Not long ago, the Census Bureau released some new analyses of commuting, focused especially on "mega-commuting" – that is, commuters who drive more than 50 miles and 90 minutes one way. The numbers are predictably frightening – these folks travel extremely long distances, using up a lot of time, gas, and road capacity on the process.
But mega-commuters only make up about 2% of all commuters. The bigger message from the Census data is a much more prosaic – and discouraging – message about ordinary, day-to-day commuting.
Planners in California and elsewhere often believe that by changing land use patterns, we can change commuting patterns. But commuting patterns are stubbornly persistent. Once they are established, they never change. They're basically fixed. It's so common that most of the time we don't even notice.
In Southern California, for example, we talk constantly about the problem of commuters from Riverside County to Orange and San Diego counties. And these numbers are indeed big – 67,000 to Orange and 36,000 to San Diego. But they are dwarfed by some of the more mature county-to-county commuting relationships.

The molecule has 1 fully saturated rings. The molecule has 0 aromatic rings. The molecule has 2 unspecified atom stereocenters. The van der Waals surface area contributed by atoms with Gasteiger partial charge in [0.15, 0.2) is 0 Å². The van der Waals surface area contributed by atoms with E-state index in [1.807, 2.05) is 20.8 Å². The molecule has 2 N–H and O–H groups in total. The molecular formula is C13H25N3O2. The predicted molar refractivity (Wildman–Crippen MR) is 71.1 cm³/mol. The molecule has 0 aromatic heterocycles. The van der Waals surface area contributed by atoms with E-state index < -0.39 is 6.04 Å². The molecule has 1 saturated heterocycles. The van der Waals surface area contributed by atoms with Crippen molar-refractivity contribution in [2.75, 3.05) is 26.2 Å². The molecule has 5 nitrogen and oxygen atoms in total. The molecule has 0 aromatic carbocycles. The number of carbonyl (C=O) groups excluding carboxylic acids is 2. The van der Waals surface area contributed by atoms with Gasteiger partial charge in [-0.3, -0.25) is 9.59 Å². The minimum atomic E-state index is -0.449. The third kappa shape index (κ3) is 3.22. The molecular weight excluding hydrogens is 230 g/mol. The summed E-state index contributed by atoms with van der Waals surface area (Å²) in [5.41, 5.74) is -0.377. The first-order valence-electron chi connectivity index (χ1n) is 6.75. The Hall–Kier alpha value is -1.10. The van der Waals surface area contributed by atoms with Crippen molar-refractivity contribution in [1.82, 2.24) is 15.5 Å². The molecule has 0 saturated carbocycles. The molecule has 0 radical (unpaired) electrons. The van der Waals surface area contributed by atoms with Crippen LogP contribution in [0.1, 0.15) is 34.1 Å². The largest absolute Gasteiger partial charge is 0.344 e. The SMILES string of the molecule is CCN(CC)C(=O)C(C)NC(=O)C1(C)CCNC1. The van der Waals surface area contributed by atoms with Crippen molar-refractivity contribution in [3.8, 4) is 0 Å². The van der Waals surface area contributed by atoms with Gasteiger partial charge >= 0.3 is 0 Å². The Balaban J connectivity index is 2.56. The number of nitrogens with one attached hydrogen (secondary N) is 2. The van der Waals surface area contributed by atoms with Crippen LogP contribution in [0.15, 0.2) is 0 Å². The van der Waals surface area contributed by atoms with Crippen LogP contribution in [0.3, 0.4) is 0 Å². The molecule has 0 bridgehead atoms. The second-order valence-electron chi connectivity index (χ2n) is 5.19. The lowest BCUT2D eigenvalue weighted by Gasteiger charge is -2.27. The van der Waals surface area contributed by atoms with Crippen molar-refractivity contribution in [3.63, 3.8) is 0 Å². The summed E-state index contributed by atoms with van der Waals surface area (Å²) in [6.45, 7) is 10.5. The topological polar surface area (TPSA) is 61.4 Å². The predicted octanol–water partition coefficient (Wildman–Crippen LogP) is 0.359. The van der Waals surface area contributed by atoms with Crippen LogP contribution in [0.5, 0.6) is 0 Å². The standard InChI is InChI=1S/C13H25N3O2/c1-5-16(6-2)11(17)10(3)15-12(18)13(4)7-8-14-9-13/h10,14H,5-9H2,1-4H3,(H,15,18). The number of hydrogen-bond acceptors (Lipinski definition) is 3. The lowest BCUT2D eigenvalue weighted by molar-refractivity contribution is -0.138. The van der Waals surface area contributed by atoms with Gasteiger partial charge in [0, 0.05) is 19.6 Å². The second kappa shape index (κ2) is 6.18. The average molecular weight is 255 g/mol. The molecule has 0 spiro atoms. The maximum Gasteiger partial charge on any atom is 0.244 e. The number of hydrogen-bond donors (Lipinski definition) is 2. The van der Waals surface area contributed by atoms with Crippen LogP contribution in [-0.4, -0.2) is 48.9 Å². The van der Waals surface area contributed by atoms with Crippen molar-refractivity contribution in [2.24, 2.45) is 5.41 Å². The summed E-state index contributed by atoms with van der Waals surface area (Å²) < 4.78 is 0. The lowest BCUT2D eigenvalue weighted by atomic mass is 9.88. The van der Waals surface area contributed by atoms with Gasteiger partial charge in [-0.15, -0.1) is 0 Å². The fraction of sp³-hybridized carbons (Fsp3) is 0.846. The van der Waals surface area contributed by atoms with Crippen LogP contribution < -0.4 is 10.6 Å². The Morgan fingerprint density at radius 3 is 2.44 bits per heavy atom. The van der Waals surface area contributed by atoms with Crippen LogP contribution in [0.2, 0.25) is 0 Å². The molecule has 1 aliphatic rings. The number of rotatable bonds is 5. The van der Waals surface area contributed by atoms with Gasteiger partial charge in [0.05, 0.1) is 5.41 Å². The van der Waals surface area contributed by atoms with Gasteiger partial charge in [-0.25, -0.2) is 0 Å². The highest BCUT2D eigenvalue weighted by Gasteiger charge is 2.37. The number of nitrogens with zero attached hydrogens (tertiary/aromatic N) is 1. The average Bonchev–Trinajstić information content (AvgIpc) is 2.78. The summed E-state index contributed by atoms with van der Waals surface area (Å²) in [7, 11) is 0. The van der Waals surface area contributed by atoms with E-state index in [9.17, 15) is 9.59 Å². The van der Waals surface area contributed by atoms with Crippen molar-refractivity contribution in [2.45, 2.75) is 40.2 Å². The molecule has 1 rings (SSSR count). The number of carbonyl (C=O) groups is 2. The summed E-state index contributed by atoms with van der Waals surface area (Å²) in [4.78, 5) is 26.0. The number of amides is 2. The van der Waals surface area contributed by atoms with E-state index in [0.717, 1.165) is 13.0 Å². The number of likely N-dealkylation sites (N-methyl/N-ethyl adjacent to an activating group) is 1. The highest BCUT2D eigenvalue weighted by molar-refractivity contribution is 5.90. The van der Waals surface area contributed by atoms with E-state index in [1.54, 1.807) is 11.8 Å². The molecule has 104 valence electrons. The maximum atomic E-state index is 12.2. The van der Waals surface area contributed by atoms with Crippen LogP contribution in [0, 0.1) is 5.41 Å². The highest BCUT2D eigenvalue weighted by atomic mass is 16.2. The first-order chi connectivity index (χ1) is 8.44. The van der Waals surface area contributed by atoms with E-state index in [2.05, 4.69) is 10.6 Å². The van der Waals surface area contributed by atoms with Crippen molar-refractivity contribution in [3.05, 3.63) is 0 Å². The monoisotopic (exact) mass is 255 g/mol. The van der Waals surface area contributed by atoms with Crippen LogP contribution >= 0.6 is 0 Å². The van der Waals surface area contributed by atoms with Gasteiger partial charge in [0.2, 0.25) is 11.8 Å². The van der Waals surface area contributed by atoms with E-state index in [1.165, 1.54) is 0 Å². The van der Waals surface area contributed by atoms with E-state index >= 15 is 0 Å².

The strongest commuting relationship in the state is between Los Angeles and Orange County, and the cross-commute is almost exactly even – with 181,000 commuters traveling from L.A. to Orange and 178,000 the other way. As Figure 1 show, the commuting relationships between Santa Clara County and Alameda and San Mateo counties—though much smaller and tilted somewhat toward Santa Clara – are similar.
Indeed, even the cross-commutes between San Bernardino and Riverside counties – two counties generally considered bedroom suburbs – dwarf Riverside's connection to Orange and San Diego. Almost 90,000 people commute each day from Riverside to San Bernardino, while 65,000 people go on the other direction. And who would believe that there are just as many Ventura-LA commuters as there are Riverside-Orange commuters? (As more jobs have been created in Ventura County, the Ventura-LA number hasn't declined; instead, the LA-Ventura number has gone up.)
So, the moral of the story isn't that better land use and transportation planning will change hardened commuting patterns. Those will probably stay. All California planners can hope for is to create new patterns that new commuters will follow.
Chart headline: Strongest Cross-County Commuting Relationships
Source: U.S. Census